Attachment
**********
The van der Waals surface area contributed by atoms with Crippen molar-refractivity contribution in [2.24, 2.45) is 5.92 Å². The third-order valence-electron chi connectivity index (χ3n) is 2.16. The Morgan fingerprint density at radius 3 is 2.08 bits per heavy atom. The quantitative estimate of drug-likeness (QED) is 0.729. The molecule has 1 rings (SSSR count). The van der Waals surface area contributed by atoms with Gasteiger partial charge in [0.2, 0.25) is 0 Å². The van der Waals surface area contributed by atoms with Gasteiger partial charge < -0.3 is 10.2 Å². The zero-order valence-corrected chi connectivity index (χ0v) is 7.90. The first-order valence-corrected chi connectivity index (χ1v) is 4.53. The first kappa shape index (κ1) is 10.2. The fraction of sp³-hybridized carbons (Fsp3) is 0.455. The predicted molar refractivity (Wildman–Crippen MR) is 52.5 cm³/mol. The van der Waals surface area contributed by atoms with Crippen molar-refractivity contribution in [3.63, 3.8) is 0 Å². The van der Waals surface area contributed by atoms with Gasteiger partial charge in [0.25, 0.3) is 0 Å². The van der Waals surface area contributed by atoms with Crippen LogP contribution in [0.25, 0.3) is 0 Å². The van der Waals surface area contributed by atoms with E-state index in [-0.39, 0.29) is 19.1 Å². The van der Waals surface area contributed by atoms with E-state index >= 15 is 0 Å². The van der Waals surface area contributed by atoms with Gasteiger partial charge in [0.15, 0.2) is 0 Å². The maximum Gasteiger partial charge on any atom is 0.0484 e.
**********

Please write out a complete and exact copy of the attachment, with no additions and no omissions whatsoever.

The van der Waals surface area contributed by atoms with Crippen molar-refractivity contribution in [2.24, 2.45) is 5.92 Å². The third-order valence-electron chi connectivity index (χ3n) is 2.16. The Morgan fingerprint density at radius 3 is 2.08 bits per heavy atom. The quantitative estimate of drug-likeness (QED) is 0.729. The molecule has 1 rings (SSSR count). The van der Waals surface area contributed by atoms with Gasteiger partial charge in [0.2, 0.25) is 0 Å². The van der Waals surface area contributed by atoms with Gasteiger partial charge < -0.3 is 10.2 Å². The zero-order valence-corrected chi connectivity index (χ0v) is 7.90. The first-order valence-corrected chi connectivity index (χ1v) is 4.53. The first kappa shape index (κ1) is 10.2. The fraction of sp³-hybridized carbons (Fsp3) is 0.455. The predicted molar refractivity (Wildman–Crippen MR) is 52.5 cm³/mol. The van der Waals surface area contributed by atoms with Crippen molar-refractivity contribution in [3.63, 3.8) is 0 Å². The van der Waals surface area contributed by atoms with Gasteiger partial charge in [0.25, 0.3) is 0 Å². The van der Waals surface area contributed by atoms with Crippen LogP contribution in [0.25, 0.3) is 0 Å². The van der Waals surface area contributed by atoms with E-state index in [-0.39, 0.29) is 19.1 Å². The van der Waals surface area contributed by atoms with E-state index >= 15 is 0 Å². The van der Waals surface area contributed by atoms with Gasteiger partial charge in [0.15, 0.2) is 0 Å². The maximum Gasteiger partial charge on any atom is 0.0484 e.